Civil servant tried to take their own life due to 'prolonged racial bullying'

Black civil servants shared horrifying accounts of alleged racism as part of a Cabinet Office review

The Cabinet Office said it would not tolerate any discrimination
The Cabinet Office said it would not tolerate any discrimination

A civil servant tried to take their own life after “prolonged racial bullying” in the Cabinet Office, it has been claimed.

The Government department launched a review earlier this year “into respect and inclusion” following accusations of racism.

A draft presentation ahead of the review was shared with all staff as part of a series, So Let’s Talk About Race, in a bid to shine a light on experiences of staff.

In the slides, seen by the Press Association, black civil servants shared horrifying accounts of alleged racism.

One member of staff said they would not put their photo on internal services “because I don’t want people to know I’m black before they meet me”.

Protesters take the knee outside Downing Street


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Another said a member of their team had only appointed white men, and when challenged on not appointing a colleague with a Nigerian name, they said it was because “‘no-one can pronounce their name’ and ‘I don’t understand them when they speak’.”

A further employee said: “Things reached a very low point for me about what is happening in certain parts of the department when I was told by a colleague that someone had attempted to take their own life because of prolonged racial bullying.”

According to the slides the presentations were sponsored by Sir John Manzoni, who was chief executive of the civil service and the Cabinet Office Permanent Secretary from 2014 to April 2020, and Simon Tse, the Crown Commercial Service chief executive and Cabinet Office Race Champion.

The PCS union, which represents civil servants, called the accusations “utterly shocking”.

PCS General Secretary Mark Serwotka wrote to Mr Chisholm last December raising concerns about bullying following the Civil Service People Survey.

At that time, he said that “large numbers” of black and ethnic minority staff had complained to the union about prejudice.

He also said disabled staff faced direct and indirect discrimination at work.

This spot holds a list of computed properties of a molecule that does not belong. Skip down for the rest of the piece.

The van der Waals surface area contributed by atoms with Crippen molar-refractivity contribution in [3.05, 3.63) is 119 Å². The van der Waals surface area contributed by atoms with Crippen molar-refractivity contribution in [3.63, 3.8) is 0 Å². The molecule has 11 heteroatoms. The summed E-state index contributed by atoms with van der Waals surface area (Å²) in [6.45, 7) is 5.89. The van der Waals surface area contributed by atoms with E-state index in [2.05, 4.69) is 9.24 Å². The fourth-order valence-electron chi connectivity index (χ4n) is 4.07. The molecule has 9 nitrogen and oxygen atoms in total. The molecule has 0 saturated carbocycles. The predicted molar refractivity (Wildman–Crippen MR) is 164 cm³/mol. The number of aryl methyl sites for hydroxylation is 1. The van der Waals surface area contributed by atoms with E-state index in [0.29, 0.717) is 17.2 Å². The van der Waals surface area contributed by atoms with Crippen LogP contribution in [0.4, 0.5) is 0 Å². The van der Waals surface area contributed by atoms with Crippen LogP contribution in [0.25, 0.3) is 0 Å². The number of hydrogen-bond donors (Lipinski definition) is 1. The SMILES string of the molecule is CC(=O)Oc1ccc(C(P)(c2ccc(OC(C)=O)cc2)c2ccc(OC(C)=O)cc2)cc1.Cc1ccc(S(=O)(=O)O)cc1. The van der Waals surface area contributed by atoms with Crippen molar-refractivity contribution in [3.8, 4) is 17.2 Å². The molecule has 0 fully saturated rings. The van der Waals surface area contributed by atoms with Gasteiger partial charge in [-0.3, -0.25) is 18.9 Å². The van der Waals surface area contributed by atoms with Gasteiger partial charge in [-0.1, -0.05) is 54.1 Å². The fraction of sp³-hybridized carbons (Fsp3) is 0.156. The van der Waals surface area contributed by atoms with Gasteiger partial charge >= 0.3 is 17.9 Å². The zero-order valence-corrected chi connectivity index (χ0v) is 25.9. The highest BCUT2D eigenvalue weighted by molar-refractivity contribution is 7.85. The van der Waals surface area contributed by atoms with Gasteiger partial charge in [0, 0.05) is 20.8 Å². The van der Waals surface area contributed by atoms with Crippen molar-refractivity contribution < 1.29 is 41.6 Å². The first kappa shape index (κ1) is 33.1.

The Cabinet Office has a cross-Government role and describes itself as the “corporate headquarters of the Civil Service”.

The department – which was headed by Michael Gove until September when he was replaced by Steve Barclay – said improvements had been made, and this was reflected in the most recent staff survey.

Black Lives Matter projected onto the Houses of Parliament, London, last year following the death of George Floyd



A Cabinet Office spokesperson said: “The Cabinet Office does not tolerate bullying, harassment or discrimination in any form. We sought out these experiences precisely to help make our workspace more inclusive.

“This is a vital part of our commitment to set a new standard for diversity and inclusion, as set out in the Declaration on Government Reform. While our latest data shows a decline in reported incidents of discrimination, there is always more we can do.

“Our Respect and Inclusion review will build on the improvements made in recent years by considering our policies, practices and workplace culture, supported by specialist external advice.”

A spokesman for the Prime Minister said he was not aware of the specific case.

He added: “I think you’ve heard the Prime Minister say before that racism has no role whatsoever in our society.

“I’m not aware of that individual case and I don’t think it’d be appropriate for me to comment on it.”

A PCS spokesman said: “While we welcome the Cabinet Office launching a review, it is disgraceful that PCS is being excluded from the full process by not being allowed a seat on the project management committee.

“It is unacceptable that the full Cabinet Office report will be withheld from unions when PCS and others are the ones who have highlighted the appalling examples of racism within the department.

“Only by a full and transparent process can we begin to give confidence to staff that their concerns are being addressed and that there will be a significant culture shift within the Cabinet Office.”

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